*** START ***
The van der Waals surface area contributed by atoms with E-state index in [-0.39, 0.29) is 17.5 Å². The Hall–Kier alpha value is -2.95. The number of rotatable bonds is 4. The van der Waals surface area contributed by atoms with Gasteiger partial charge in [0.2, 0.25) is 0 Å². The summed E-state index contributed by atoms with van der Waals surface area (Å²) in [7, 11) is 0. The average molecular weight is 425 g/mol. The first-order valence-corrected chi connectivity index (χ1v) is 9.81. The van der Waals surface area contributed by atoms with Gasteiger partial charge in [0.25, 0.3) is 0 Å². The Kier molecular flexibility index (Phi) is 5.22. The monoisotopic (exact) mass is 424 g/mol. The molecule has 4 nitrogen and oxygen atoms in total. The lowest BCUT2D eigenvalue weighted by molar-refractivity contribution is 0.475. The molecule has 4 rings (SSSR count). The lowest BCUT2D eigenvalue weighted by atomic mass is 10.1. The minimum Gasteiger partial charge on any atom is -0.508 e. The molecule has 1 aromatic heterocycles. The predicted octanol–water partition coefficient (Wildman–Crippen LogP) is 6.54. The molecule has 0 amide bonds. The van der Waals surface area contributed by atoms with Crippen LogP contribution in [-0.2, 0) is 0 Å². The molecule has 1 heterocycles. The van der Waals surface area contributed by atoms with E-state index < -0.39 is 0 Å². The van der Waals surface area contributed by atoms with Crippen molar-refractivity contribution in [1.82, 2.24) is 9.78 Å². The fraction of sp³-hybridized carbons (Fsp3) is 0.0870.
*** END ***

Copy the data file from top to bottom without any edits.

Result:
The van der Waals surface area contributed by atoms with E-state index in [-0.39, 0.29) is 17.5 Å². The Hall–Kier alpha value is -2.95. The number of rotatable bonds is 4. The van der Waals surface area contributed by atoms with Gasteiger partial charge in [0.2, 0.25) is 0 Å². The summed E-state index contributed by atoms with van der Waals surface area (Å²) in [7, 11) is 0. The average molecular weight is 425 g/mol. The first-order valence-corrected chi connectivity index (χ1v) is 9.81. The van der Waals surface area contributed by atoms with Gasteiger partial charge in [0.25, 0.3) is 0 Å². The Kier molecular flexibility index (Phi) is 5.22. The monoisotopic (exact) mass is 424 g/mol. The molecule has 4 nitrogen and oxygen atoms in total. The lowest BCUT2D eigenvalue weighted by molar-refractivity contribution is 0.475. The molecule has 4 rings (SSSR count). The lowest BCUT2D eigenvalue weighted by atomic mass is 10.1. The minimum Gasteiger partial charge on any atom is -0.508 e. The molecule has 1 aromatic heterocycles. The predicted octanol–water partition coefficient (Wildman–Crippen LogP) is 6.54. The molecule has 0 amide bonds. The van der Waals surface area contributed by atoms with Crippen LogP contribution in [-0.2, 0) is 0 Å². The molecule has 1 heterocycles. The van der Waals surface area contributed by atoms with E-state index < -0.39 is 0 Å². The van der Waals surface area contributed by atoms with Crippen molar-refractivity contribution in [1.82, 2.24) is 9.78 Å². The fraction of sp³-hybridized carbons (Fsp3) is 0.0870.